Luciano: Knitting lady awaits a lonely Christmas Day

Hide caption

PEORIA — Carol Bryant plans to spend Christmas alone.

She doesn’t like it that way. But her relatives are either dead or distant. So, the 72-year-old likely will spend the day like usual, watching reruns of cop shows.

“I get tired of looking at the walls and watching TV and getting bored,” she says.

To make the day maybe a little brighter, she wrote to the Journal Star Christmas Fund. In its 106th year, the fund has a goal of raising $155,000 to provide 5,085 food baskets and 1,700 toy-filled stockings to families in Peoria, Tazewell, Woodford and Fulton counties.

Carol hopes to get one of those baskets. Meanwhile, she is glad to at least have cable TV as companion, at least for now. She might not have even that much longer.

But that’s no tragedy. Carol knows real tragedy.

When she was 14, her mother got sick of her heavy-handed father. So, her mom took the kids, left their Peoria residence and moved to Harrison Homes. One day, they had an unexpected visit.

“My dad showed up with his 32 (caliber pistol),” Carol says matter-of-factly. “He was going to kill us all.”

Her mom did some fast talking to stall for time. He ended up pulling the trigger, but just once — on himself.

“My brother had to clean up the mess, I think,” Carol says.

She left school after ninth grade, got married, had four kids, got divorced and scratched out a living. She did factory work for a long spell. But multiple operations (to her eyes and hands), along with knee troubles, landed her on Social Security disability eight years ago.

For 12 years, she has lived at Heartland Apartments, on the Near South Side. She doesn’t have much discretionary income. In her sparse living room, she has a small old sofa, plus a folding chair.

“Sorry I don’t have any furniture,” she tells a recent visitor.

But guests are rare. Two sisters live down south; her other seven siblings are dead. Her children don’t live close by.

Sometimes, she’ll walk outside. But that’s hard in the winter. Her coat is old and shabby, with holes patched by thick tape.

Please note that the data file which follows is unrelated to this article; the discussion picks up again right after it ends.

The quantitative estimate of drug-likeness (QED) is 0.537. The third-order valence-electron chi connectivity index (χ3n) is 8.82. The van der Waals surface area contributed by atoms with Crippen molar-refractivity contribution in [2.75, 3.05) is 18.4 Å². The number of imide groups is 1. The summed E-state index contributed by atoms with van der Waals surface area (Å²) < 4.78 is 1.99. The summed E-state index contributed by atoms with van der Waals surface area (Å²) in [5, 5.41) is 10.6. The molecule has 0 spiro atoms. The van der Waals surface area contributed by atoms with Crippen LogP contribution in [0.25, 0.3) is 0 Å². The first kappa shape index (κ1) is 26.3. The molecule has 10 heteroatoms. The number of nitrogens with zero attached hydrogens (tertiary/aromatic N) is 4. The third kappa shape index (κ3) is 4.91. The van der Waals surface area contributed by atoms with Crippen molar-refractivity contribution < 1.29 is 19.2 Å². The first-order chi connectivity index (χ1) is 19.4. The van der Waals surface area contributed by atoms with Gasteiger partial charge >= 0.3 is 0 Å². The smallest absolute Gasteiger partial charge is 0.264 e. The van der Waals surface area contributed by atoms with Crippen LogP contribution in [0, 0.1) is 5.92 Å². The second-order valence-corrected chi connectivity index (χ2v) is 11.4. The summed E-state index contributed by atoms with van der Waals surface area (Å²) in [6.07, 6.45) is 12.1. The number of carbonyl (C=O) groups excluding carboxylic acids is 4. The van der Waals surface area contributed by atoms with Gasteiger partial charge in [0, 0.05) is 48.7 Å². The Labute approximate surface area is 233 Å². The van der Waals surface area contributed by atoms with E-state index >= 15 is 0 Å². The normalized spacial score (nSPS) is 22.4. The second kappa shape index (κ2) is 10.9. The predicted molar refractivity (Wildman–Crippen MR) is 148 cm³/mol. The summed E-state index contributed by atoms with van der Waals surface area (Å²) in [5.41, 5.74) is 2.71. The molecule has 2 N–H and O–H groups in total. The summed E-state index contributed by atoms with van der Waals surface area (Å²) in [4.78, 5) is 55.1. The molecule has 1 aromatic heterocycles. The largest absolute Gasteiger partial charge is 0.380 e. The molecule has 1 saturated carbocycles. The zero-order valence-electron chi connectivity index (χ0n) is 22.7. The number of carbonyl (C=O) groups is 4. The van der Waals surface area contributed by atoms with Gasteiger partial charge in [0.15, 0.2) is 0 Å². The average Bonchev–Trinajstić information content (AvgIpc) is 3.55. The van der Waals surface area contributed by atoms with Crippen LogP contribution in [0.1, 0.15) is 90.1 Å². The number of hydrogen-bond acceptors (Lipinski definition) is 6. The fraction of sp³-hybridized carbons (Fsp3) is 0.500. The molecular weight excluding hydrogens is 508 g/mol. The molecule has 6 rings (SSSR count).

“It’s not warm,” she says.

So, she stays in with her cop shows. But she might have to cancel the cable service. She doesn’t have many extra pennies. That’s why she asked for a Journal Star Christmas basket. Meanwhile, she already has given up her cellphone. The cable might have to go as well.

But she did recently pick up another hobby. Another woman at the complex showed her how to crochet. Carol started working on a blanket.

“At first, I wasn’t in the mood,” she says. “Then I started doing it while watching TV, and the blanket got bigger and bigger, and heavier and heavier.”

For the past three months, Carol has been making blankets. She sends them off to nursing homes.

“I love doing it,” she says, her face breaking into a rare grin. “It’s just, I run out of yarn.”

A skein of yarn costs $3 or more. That gets pricey. But recently, a social worker dropped off some free yarn. So, for at least a little while, Carol had something else to do besides stare at reruns.

“Those elderly people like to pull them up to their faces,” Carol says, allowing another smile. “You know, when the elderly ladies get old, they get cold.”

Donations can be made by check or money order and mailed to Christmas Fund, P.O. Box 1549, Peoria, IL 61655 or online at

PHIL LUCIANO can be reached at, and (309) 686-3155. Follow him on

Source Article